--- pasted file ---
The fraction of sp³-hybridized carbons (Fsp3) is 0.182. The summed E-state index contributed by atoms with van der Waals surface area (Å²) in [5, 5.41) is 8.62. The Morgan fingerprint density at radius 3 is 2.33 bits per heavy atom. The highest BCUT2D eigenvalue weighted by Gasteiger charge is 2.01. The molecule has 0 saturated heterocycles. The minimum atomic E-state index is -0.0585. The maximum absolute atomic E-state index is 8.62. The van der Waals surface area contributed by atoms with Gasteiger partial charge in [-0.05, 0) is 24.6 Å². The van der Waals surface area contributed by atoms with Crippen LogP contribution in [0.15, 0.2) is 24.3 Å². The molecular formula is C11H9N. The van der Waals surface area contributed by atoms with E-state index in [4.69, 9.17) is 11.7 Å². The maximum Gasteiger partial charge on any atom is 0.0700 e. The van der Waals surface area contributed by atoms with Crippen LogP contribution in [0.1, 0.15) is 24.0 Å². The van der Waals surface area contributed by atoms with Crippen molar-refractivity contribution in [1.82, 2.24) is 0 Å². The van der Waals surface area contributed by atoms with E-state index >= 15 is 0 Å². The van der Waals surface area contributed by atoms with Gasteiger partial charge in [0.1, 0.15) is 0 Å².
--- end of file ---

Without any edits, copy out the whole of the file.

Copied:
The fraction of sp³-hybridized carbons (Fsp3) is 0.182. The summed E-state index contributed by atoms with van der Waals surface area (Å²) in [5, 5.41) is 8.62. The Morgan fingerprint density at radius 3 is 2.33 bits per heavy atom. The highest BCUT2D eigenvalue weighted by Gasteiger charge is 2.01. The molecule has 0 saturated heterocycles. The minimum atomic E-state index is -0.0585. The maximum absolute atomic E-state index is 8.62. The van der Waals surface area contributed by atoms with Gasteiger partial charge in [-0.05, 0) is 24.6 Å². The van der Waals surface area contributed by atoms with Crippen LogP contribution in [0.15, 0.2) is 24.3 Å². The molecular formula is C11H9N. The van der Waals surface area contributed by atoms with E-state index in [4.69, 9.17) is 11.7 Å². The maximum Gasteiger partial charge on any atom is 0.0700 e. The van der Waals surface area contributed by atoms with Crippen LogP contribution in [0.1, 0.15) is 24.0 Å². The van der Waals surface area contributed by atoms with Crippen molar-refractivity contribution in [1.82, 2.24) is 0 Å². The van der Waals surface area contributed by atoms with E-state index >= 15 is 0 Å². The van der Waals surface area contributed by atoms with Gasteiger partial charge in [0.1, 0.15) is 0 Å².